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Agronomy Answers

2016 Goss's Wilt Ratings and Disease Information
Traditionally a problem disease in the western Corn Belt, Goss’s wilt is now prevalent across the Corn Belt and spreading into Canada. Once corn plants are infected, yield potential can be reduced by up to 50 percent. There are no effective chemical control measures for Goss’s wilt. The best way to limit spread of the disease is by selecting hybrids with strong Goss’s wilt tolerance.

This bulletin provides information about Goss’s wilt and tolerance ratings for Mycogen® brand corn hybrid families. The ratings are the result of 2011-15 field trials conducted in Illinois, Iowa, Minnesota, Nebraska, South Dakota and Wyoming.

Goss’s wilt is caused by the bacterium Clavibacter michiganensis subsp. nebraskensis. It overwinters in infected corn residue, primarily found on or near the soil surface. Inoculum in the infected residue primarily spreads by wind and splashing rain. To a minor degree, Goss’s wilt also can survive in seed.

To infect a corn plant, the bacterium needs an entry point or wound, which is generally caused by heavy rainstorms, hail, wind, blowing sand or mechanical damage. Humid, wet weather is another risk factor because moist or wet leaves are conducive to the spread of disease.

Scouting is important because infection can occur at any point during the growing season. Infested seedlings show systemic wilting, stunting and a variety of leaf symptoms.

More-mature plants demonstrate the foliar leaf blight version of the disease. The first signs of infection are dark green to black, oblong spots that are water-soaked with a greasy look that appear parallel to leaf veins. Streaks of freckles within the lesions are a distinctive feature of Goss’s wilt. Droplets of bacterial exudate ooze from the freckles, leaving a crystalline substance that glistens in direct sunlight. The spots coalesce as they enlarge, forming long lesions with wavy edges. As the lesions age, they turn tan and can blight much of the leaf. Systematically infected plants have discolored (orange) vascular tissue and likely slimy stalk rot.

Key Symptoms:
  • Freckles in lesions
  • Crystalline deposits
  • Droplets of exudate

Commonly confused with:
  • Drought damage
  • Heat stress or sun scalding
  • Other leaf blights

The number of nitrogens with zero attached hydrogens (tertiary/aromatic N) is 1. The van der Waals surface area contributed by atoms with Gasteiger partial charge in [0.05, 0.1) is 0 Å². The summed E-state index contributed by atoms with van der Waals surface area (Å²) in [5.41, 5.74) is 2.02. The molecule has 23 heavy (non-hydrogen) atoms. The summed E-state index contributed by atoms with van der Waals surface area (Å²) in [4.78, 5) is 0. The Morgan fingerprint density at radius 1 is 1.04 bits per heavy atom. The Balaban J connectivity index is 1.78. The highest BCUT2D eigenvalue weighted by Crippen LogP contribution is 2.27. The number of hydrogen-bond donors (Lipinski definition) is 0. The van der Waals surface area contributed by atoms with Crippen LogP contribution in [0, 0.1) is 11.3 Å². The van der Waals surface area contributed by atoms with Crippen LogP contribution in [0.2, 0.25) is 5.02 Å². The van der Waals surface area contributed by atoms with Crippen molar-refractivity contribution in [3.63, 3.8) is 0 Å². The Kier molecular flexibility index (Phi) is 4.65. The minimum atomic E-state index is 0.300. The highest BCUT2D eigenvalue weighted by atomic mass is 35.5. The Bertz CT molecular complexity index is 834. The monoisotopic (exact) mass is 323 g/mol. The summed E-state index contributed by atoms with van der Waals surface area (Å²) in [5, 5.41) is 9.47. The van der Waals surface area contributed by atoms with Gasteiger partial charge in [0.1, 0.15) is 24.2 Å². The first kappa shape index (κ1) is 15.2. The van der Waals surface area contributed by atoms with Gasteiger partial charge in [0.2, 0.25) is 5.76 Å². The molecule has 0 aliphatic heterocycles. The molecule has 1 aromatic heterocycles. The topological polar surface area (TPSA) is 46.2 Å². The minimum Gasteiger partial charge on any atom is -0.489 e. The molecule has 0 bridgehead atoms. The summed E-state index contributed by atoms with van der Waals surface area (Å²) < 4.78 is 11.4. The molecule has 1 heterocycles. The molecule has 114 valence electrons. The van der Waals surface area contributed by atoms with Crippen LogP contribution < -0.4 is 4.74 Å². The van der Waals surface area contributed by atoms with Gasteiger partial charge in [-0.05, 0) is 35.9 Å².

Because Goss’s wilt is a bacterial disease, it cannot be treated with fungicides. The best method of control is planting hybrids with strong Goss’s wilt tolerance. Tables 1 through 4 demonstrate the wide range of tolerance in hybrids.

Growers can limit the spread of Goss’s wilt to uninfected fields by selecting tolerant hybrids, harvesting infected fields last and thoroughly cleaning harvest equipment. Destroying infected crop residue will lower the amount of bacteria present. This is most effective when done immediately after harvest. In most situations, rotating to a nonhost crop, such as soybeans, dry beans, sugarbeets or alfalfa, is a more viable option. Last, manage irrigation to reduce humidity in the field during the growing season.

Talk to your Mycogen Seeds sales representative or commercial agronomist to learn more about managing Goss’s wilt on your corn acres. Read more
What populations achieve optimum yield potential?
Planting corn at the appropriate population can help maximize the crop’s yield potential. Specific populations can vary by geography so it is important to consider management practices, ear type, row width and other environmental factors. Read more
Damaged seedlings provide clues to stand issues.
Stand establishment depends not only on the success or failure of germination but also on early season stresses. If you notice early stand problems, carefully examine damaged seedlings to discover clues to the likely causes. Read more
How cold temperatures affect corn emergence.
In areas of the Corn Belt, frost and variable soil temperatures can place corn under significant stress after planting. Read more
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